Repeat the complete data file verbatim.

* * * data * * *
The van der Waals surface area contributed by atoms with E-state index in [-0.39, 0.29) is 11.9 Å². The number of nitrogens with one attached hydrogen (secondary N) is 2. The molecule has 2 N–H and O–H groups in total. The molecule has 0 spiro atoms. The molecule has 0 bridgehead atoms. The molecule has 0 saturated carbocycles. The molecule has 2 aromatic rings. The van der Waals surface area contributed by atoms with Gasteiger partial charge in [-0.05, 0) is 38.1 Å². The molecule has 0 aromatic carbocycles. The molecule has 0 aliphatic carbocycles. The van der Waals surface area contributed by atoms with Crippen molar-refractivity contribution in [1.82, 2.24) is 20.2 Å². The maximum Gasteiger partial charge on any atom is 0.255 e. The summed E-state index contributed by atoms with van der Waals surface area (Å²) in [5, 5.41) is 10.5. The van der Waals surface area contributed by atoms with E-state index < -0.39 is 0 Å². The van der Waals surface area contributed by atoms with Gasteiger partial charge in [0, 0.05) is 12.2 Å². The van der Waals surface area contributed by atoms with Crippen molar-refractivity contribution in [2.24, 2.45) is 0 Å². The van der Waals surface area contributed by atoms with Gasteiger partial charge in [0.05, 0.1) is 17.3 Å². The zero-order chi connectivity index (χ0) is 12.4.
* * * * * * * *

The van der Waals surface area contributed by atoms with E-state index in [-0.39, 0.29) is 11.9 Å². The number of nitrogens with one attached hydrogen (secondary N) is 2. The molecule has 2 N–H and O–H groups in total. The molecule has 0 spiro atoms. The molecule has 0 bridgehead atoms. The molecule has 0 saturated carbocycles. The molecule has 2 aromatic rings. The van der Waals surface area contributed by atoms with Gasteiger partial charge in [-0.05, 0) is 38.1 Å². The molecule has 0 aromatic carbocycles. The molecule has 0 aliphatic carbocycles. The van der Waals surface area contributed by atoms with Crippen molar-refractivity contribution in [1.82, 2.24) is 20.2 Å². The maximum Gasteiger partial charge on any atom is 0.255 e. The summed E-state index contributed by atoms with van der Waals surface area (Å²) in [5, 5.41) is 10.5. The van der Waals surface area contributed by atoms with E-state index < -0.39 is 0 Å². The van der Waals surface area contributed by atoms with Gasteiger partial charge in [0, 0.05) is 12.2 Å². The van der Waals surface area contributed by atoms with Crippen molar-refractivity contribution in [2.24, 2.45) is 0 Å². The van der Waals surface area contributed by atoms with Gasteiger partial charge in [0.05, 0.1) is 17.3 Å². The zero-order chi connectivity index (χ0) is 12.4.